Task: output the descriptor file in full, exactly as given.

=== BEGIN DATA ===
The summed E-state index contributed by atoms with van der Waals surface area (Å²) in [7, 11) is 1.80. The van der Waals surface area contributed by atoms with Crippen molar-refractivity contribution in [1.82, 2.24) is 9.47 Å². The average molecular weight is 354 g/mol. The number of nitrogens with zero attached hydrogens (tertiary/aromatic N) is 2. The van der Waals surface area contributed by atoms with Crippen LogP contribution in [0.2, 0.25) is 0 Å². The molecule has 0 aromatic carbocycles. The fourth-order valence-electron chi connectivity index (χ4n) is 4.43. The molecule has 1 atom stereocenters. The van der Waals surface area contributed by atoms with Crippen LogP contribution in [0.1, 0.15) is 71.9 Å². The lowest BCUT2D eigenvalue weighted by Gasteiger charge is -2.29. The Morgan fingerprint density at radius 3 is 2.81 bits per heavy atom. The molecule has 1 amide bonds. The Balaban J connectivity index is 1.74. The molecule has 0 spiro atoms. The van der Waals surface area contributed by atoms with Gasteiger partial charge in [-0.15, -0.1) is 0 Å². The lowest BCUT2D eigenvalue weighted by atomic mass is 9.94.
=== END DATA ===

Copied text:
The summed E-state index contributed by atoms with van der Waals surface area (Å²) in [7, 11) is 1.80. The van der Waals surface area contributed by atoms with Crippen molar-refractivity contribution in [1.82, 2.24) is 9.47 Å². The average molecular weight is 354 g/mol. The number of nitrogens with zero attached hydrogens (tertiary/aromatic N) is 2. The van der Waals surface area contributed by atoms with Crippen LogP contribution in [0.2, 0.25) is 0 Å². The molecule has 0 aromatic carbocycles. The fourth-order valence-electron chi connectivity index (χ4n) is 4.43. The molecule has 1 atom stereocenters. The van der Waals surface area contributed by atoms with Crippen LogP contribution in [0.1, 0.15) is 71.9 Å². The lowest BCUT2D eigenvalue weighted by Gasteiger charge is -2.29. The Morgan fingerprint density at radius 3 is 2.81 bits per heavy atom. The molecule has 1 amide bonds. The Balaban J connectivity index is 1.74. The molecule has 0 spiro atoms. The van der Waals surface area contributed by atoms with Gasteiger partial charge in [-0.15, -0.1) is 0 Å². The lowest BCUT2D eigenvalue weighted by atomic mass is 9.94.